# If A is an event with probability 1, then A is the sample space: true or false

If the statement is true, prove it. If it is false, give a counterexample.

If $$A$$ is an event with probability 1, then $$A$$ is the sample space.

I know the statement is false. I just can't think of a counterexample.

So far, what I've come up with is the toss of a coin. Let $$A$$ be the event of a fair coin tossed. Let $$E$$ be the event of $$A$$ in which the coin toss results in an even number and let $$F$$ be the event in which the coin toss results in an odd number.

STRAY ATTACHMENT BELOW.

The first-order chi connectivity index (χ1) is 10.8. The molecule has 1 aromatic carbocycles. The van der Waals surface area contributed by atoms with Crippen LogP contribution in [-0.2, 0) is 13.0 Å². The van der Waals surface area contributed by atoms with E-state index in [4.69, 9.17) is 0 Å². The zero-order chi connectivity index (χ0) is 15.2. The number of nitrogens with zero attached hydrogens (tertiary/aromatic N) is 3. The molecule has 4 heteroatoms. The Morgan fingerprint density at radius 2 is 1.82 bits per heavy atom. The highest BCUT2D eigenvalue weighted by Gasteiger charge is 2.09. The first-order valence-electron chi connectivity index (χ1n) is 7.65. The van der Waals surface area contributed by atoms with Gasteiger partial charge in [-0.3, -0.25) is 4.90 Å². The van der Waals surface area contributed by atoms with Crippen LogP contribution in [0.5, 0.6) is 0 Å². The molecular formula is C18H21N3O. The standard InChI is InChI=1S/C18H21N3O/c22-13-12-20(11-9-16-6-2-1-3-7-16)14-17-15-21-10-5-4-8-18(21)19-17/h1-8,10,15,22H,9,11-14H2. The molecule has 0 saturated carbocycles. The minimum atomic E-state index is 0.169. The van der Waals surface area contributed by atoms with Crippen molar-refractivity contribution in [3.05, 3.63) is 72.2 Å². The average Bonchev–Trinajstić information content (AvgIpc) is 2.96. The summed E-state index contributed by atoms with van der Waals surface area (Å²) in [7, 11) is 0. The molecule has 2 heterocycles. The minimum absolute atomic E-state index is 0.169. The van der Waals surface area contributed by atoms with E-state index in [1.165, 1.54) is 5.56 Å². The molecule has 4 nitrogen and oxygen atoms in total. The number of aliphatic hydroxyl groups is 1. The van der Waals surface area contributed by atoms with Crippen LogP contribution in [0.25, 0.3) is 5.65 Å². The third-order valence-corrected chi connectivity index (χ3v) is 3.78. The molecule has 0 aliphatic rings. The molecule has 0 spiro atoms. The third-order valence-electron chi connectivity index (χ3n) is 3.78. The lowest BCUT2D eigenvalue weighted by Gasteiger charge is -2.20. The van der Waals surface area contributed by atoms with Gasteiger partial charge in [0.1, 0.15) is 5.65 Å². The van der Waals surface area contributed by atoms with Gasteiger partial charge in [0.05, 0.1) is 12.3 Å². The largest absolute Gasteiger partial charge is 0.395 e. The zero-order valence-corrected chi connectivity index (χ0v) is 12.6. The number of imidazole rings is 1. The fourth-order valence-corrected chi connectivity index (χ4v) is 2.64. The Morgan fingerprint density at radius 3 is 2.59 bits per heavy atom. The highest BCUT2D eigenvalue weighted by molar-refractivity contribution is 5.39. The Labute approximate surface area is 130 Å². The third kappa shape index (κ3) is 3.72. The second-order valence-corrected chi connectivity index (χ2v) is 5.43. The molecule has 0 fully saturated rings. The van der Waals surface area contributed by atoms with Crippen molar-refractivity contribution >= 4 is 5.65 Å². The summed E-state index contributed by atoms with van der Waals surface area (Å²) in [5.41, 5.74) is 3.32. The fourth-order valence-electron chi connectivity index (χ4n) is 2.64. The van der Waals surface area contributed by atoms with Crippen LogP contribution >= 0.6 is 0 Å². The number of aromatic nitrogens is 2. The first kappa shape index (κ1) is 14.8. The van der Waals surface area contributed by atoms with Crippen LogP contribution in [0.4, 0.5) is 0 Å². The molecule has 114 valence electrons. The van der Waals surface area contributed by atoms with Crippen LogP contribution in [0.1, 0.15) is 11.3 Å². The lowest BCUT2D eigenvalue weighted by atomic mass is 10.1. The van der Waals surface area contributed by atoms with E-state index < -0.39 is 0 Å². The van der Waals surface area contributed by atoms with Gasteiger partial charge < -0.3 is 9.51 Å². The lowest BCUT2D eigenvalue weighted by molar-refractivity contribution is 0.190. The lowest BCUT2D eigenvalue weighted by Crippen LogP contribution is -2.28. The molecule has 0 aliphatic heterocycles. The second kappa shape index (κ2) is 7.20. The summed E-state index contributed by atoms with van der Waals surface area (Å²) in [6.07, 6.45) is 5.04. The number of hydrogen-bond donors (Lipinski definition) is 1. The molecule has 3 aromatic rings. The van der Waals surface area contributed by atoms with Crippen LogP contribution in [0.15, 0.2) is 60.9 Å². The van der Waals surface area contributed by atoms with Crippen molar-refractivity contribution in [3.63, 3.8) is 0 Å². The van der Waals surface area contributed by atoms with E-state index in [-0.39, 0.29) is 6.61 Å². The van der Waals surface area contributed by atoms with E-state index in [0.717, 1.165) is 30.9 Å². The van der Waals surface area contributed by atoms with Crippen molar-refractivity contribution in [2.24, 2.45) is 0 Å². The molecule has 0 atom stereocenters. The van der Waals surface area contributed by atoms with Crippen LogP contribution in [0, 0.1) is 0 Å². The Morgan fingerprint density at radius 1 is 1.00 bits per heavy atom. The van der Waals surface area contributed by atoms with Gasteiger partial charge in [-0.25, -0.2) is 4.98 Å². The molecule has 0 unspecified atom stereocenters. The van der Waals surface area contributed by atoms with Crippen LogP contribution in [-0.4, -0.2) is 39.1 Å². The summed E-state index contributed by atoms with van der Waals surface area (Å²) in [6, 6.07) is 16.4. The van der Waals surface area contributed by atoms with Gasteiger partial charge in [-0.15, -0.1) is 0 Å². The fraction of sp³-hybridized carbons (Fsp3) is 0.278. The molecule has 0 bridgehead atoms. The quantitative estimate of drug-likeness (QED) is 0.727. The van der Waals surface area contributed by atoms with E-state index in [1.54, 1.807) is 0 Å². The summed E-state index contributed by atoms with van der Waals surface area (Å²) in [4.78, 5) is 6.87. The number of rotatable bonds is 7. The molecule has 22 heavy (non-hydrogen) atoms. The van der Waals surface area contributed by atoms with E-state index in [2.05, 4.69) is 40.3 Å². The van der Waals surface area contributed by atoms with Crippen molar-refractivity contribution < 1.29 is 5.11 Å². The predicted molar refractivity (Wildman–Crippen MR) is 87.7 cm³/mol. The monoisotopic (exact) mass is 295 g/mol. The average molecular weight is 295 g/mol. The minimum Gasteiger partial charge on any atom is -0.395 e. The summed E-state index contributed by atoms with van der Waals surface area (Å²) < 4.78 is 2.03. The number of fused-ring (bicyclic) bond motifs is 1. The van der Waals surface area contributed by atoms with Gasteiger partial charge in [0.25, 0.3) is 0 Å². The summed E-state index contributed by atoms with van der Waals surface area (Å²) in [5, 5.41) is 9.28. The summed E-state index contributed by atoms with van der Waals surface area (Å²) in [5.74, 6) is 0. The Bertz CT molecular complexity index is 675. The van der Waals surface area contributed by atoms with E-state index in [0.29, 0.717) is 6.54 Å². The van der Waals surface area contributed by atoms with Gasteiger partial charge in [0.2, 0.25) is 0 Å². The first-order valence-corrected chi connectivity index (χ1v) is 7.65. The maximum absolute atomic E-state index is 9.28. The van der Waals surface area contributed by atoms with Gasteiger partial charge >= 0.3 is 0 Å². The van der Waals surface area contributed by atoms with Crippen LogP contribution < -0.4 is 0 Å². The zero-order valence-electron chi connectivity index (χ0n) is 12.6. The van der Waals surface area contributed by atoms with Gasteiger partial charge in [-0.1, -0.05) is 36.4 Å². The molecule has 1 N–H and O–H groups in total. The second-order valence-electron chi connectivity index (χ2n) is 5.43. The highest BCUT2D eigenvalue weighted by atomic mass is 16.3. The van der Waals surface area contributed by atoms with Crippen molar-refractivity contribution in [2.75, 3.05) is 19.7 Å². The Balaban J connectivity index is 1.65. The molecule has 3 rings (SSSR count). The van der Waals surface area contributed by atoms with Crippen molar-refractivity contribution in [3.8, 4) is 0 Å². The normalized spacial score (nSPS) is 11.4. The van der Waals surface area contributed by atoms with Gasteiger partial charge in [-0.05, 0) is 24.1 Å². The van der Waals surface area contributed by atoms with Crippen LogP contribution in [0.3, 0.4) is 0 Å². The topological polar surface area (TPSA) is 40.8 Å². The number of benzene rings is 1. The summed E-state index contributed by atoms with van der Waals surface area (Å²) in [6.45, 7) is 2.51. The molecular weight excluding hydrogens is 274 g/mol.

Therefore $$P(A) = P(E) + P(F)=1$$

As the events of $$E$$ and $$F$$ are both $$\frac{1}{2}$$ then,

$$\frac{1}{2} + \frac{1}{2} =1$$

But this example covers the entire sample space of $$A$$.

• Hint: look for continuous examples. Or you could have a discrete system with some points of probability $0$, but that seems artificial. – lulu Feb 15 at 21:51
Consider the interval $$\Omega=[0,1]$$ with Lebesgue measure (length). Let $$A=[0,1]\setminus \{p\}$$ where $$p\in[0,1]$$.